Senior interns work to make the Hood Museum inclusive
The first set of Hood Museum senior interns in the newly-renovated museum have set a precedent for inclusion and innovation within the space. Besides the two Native American Art interns, who collaborated on creating an entire gallery, the six members of the Class of 2019 and one member of the Class of 2020 who participated in the internship program each put together their own exhibit or “Space for Dialogue” within an individual specialty.
Each intern was given the chance to choose works, arrange art, write accompanying captions for their show and prepare a gallery talk to introduce their exhibit. The Hood will display each exhibit for five weeks, and the first one was presented in May.
While putting together their exhibits, the interns said they felt that the Hood supported their visions. Many interns even had the chance to acquire new works for their shows.
Dillen Peace ’19, a Native American Art intern, said that this opportunity was a rare one because he feels the spaces on campus where Native American studies and art combine are lacking.
However, Peace said he tried to make this opportunity count, carefully thinking about how his message could reach all museum visitors effectively.
“No matter if it’s a sixth-grade student or an art historian, they both have a right to understand and both of their perspectives should be considered when writing the labels,” he said.
Peace added that any individual should feel empowered to engage with art.
“Sometimes people can be intimidated to engage in any kind of dialogue about works, to just have an opinion about certain works,” Peace said. “People tend to forget it is so subjective that your experience with the work is just as valid as anyone else’s. People are afraid to be wrong.”
Homma Family intern Victoria McCraven ’19, who worked with American art, said that she also wanted to make her exhibit more inclusive.
“I want to engage more communities and new artists at Dartmouth because I think sometimes people think that [the arts are] only for certain people,” McCraven said.
At the same time, she said struggled to summarize her feelings about the art in a way that was readily accessible to visitors.
“It was really challenging to portray what I’ve been working on for almost nine months in just a matter of 150 words,” McCraven said.
Levinson intern Jules Wheaton ’19, who worked on campus engagement, said she similarly grappled with the presentation of information to the public. Wheaton expressed concern over not giving one absolute interpretation of the artist’s intentions but also highlighting the themes that are relevant to her exhibit. “Sometimes I feel like I don’t have the authority to speak on behalf of the art or the artists,” Wheaton said.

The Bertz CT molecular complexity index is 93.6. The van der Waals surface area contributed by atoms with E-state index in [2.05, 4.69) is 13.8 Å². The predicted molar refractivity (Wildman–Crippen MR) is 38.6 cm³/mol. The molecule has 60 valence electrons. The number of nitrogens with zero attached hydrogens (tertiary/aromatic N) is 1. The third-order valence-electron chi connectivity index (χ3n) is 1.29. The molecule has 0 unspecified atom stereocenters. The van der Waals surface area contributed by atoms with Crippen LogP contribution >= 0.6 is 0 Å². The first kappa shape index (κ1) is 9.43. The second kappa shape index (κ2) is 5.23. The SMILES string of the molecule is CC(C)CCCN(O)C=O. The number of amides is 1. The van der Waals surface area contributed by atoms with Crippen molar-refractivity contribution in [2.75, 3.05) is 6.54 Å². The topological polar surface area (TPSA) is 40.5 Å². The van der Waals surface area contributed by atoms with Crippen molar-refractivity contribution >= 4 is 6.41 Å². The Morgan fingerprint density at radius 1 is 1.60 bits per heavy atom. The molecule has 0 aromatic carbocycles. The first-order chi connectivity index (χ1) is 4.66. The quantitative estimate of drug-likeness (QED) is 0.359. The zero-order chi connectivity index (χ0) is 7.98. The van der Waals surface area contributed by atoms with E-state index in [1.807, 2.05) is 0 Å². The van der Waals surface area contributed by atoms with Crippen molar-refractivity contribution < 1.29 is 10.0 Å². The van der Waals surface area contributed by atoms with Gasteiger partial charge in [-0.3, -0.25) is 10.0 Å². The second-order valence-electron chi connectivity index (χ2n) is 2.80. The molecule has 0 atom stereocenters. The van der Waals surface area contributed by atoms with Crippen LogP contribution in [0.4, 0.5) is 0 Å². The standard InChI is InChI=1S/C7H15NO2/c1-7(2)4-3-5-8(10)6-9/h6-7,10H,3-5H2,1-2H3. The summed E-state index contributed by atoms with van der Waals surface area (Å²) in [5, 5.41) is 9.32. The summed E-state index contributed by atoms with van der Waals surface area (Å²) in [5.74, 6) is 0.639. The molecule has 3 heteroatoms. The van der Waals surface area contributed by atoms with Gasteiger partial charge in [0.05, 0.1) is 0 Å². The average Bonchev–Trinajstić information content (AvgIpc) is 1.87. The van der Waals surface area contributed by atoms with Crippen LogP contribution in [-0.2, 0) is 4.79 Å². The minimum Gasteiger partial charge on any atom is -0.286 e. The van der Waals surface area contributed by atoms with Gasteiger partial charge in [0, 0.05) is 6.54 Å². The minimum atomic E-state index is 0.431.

Although not an artist herself, Wheaton said she feels a deep understanding of the arts.
Armando Pulido ’19, a Class of 1954 curatorial intern who worked with global contemporary art, likewise expressed a feeling of responsibility to the artist and the viewer.
“You feel like you have a sense of authority over the works and you want to make sure you’re telling the story right,” Pulido said. “You have that power over the public, in a sense.”
Pulido’s exhibit, which is the first to be on display in the museum, is the first Hood exhibit to include labels in both English and Spanish. He said he wants to cater to a new audience that often gets forgotten in the Hanover area.
Wheaton said that one of her focuses is on bringing in people who might not be interested in going to museums without encouragement. She added that there are a lot of soft entry points into the Hood, such as class visits to see different collections, so anyone and everyone on campus is now aware of the museum.
Additionally, McCraven added that publicity in the fall before the museum reopened contributed to campus fascination with the Hood.
“I think we made people really interested to see what we were doing,” McCraven said.
After realizing how important the Hood could be on campus, the interns wanted to make an impact through their work. Being an intern “seemed like the best way to be entirely involved with [the museum],” Wheaton said.
Some of the interns also see their job as valuable work experience.
“As a Hood intern, you’re in the workforce in a way,” McCraven said.
Wheaton became a Hood intern after being an intern at the Hopkins Center for the Arts the year before and similarly engaging students in programming. She said the chance to combine art with communications was a great opportunity to experience what working in a museum would actually be like.
“It’s the most real job that I found on campus,” Wheaton said. “I’m not just doing my homework and getting paid — I’m seriously contributing to the museum and to our external efforts to an actual exhibit that’s going to be on display.”
McCraven encouraged other Dartmouth students to consider doing the internship even if they do not already have a background in art.
“You don’t have to be an art expert to do the internship,” said McCraven, who only began taking art history classes in her junior year.
According to the current interns, their time at the Hood has been valuable both academically and professionally.
“It was the best professional experience I can imagine and, academically, was something concrete to conclude my Dartmouth experience,” Wheaton said.
Throughout their time at the Hood, the interns learned the value of working creatively and collaboratively — lessons that they will take with them after college.
“I think you can never stop learning how to be a good curator, good researcher or good colleague or collaborator,” Pulido said.